6. A party was found to be entitled to suspend its obligations when confronted with the following circumstances: seller's refusal to perform with respect to certain items;[19] seller's inability to deliver goods free of restrictions imposed by seller's supplier;[20] seller's delivery of non-conforming goods under an instalment contract;[21] buyer's failure to pay for the goods;[22] buyer's nonpayment or delayed payment of the price under one or more earlier sales contracts;[23] buyer's failure to open an effective bank guarantee.[24] A buyer's failure to open a letter of credit gives rise to the right to avoid the contract under article 64 and the buyer is not limited to the remedies of articles 71 and 72.[25] A party was held entitled to delay payment where the seller's preparation for performance clearly indicated that it would not be able to perform in time after payment.[26] Where a party has breached the contract, the other party is entitled to withhold performance until such time as the breach is remedied. This right is not found in article 71, but is based on the general principles of reciprocity found in articles 71, 58 and 86 of the Convention.[27]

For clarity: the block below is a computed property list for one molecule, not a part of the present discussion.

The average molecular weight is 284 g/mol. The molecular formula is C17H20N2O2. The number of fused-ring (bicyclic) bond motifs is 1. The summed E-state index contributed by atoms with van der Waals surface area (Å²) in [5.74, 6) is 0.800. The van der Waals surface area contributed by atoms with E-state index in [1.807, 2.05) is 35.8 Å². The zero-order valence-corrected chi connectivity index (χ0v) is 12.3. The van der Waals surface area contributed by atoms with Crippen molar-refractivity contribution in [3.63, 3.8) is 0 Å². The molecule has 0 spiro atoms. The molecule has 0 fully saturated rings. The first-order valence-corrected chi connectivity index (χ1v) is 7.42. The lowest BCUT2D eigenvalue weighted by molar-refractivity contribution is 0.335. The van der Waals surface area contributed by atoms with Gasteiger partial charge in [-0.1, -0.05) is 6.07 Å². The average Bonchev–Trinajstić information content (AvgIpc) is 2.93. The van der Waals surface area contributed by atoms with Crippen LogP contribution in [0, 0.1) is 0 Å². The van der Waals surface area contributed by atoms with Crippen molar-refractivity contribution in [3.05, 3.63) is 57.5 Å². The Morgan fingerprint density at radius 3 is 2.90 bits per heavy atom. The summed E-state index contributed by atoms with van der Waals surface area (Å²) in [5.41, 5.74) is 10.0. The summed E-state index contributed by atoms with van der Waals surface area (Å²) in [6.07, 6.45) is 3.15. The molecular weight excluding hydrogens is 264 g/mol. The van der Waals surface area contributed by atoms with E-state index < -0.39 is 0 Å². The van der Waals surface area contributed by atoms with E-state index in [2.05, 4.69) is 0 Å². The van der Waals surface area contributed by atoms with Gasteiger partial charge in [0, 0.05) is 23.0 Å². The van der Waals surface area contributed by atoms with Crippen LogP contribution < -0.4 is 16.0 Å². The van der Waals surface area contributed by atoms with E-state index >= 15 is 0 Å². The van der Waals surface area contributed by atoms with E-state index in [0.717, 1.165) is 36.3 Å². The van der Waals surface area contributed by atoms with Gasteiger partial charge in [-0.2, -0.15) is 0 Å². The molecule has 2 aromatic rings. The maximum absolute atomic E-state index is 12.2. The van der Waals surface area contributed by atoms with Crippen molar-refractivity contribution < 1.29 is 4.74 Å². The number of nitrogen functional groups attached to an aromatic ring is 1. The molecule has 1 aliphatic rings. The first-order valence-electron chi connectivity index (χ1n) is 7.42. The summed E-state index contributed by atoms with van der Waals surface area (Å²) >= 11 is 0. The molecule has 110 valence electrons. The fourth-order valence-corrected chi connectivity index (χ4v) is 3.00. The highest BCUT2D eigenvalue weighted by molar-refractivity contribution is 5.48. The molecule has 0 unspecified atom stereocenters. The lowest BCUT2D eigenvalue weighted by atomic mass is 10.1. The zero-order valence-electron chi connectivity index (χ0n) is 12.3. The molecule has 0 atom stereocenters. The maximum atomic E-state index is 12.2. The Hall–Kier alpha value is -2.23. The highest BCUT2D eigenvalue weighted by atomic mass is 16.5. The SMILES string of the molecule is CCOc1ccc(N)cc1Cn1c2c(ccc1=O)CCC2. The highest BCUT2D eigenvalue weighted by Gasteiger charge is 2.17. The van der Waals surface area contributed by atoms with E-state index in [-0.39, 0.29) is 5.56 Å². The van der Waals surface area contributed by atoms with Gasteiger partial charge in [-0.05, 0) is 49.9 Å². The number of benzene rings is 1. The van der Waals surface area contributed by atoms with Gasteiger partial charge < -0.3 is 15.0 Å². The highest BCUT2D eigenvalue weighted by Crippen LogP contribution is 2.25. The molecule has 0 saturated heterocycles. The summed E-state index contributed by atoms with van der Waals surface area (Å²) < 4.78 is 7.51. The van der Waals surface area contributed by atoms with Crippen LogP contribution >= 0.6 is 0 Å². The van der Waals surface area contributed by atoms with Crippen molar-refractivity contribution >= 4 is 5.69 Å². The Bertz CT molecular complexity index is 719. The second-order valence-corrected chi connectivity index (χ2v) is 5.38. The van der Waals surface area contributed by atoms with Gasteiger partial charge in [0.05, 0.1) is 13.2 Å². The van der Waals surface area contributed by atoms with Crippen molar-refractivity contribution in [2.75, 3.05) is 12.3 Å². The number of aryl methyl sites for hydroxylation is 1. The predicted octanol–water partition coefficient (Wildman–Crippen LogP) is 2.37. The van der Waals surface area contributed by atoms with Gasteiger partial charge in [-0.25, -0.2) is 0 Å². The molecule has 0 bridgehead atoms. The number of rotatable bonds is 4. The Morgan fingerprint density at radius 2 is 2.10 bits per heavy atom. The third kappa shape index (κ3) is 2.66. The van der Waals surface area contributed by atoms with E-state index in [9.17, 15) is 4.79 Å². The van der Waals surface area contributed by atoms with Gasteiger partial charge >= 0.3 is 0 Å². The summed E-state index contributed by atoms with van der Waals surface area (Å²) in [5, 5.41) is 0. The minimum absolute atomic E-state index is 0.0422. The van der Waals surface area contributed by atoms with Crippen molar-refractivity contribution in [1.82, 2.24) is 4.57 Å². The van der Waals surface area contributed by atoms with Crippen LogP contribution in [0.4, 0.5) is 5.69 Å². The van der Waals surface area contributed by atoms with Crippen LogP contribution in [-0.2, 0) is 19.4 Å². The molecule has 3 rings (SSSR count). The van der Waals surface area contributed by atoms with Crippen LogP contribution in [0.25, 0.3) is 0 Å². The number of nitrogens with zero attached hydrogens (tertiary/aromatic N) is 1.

7. A buyer was found not to be entitled to suspend its obligations in the face of the following circumstances: seller's non-conforming delivery of only 420 kg out of 22,400 kg;[28] partial delivery by the seller;[29] prior nonconforming deliveries where buyer sought to suspend payment for current conforming deliveries.[30] Several decisions observe that buyer's submissions to the court failed to indicate that the seller would not perform a substantial part of its obligations.[31] Where a party relies on a serious deficiency in the creditworthiness of the other party, it must prove that fact as well as the fact that the serious deficiency did not exist at the time of contracting, i.e., that the other party's creditworthiness deteriorated after the conclusion of the contract.[32] The right to suspend is aimed at enforcing the contract. In one case a court held that where a buyer had lost interest in enforcing the contract, as demonstrated by the fact that the buyer had made cover purchases, that party was not entitled to invoke article 71.[33]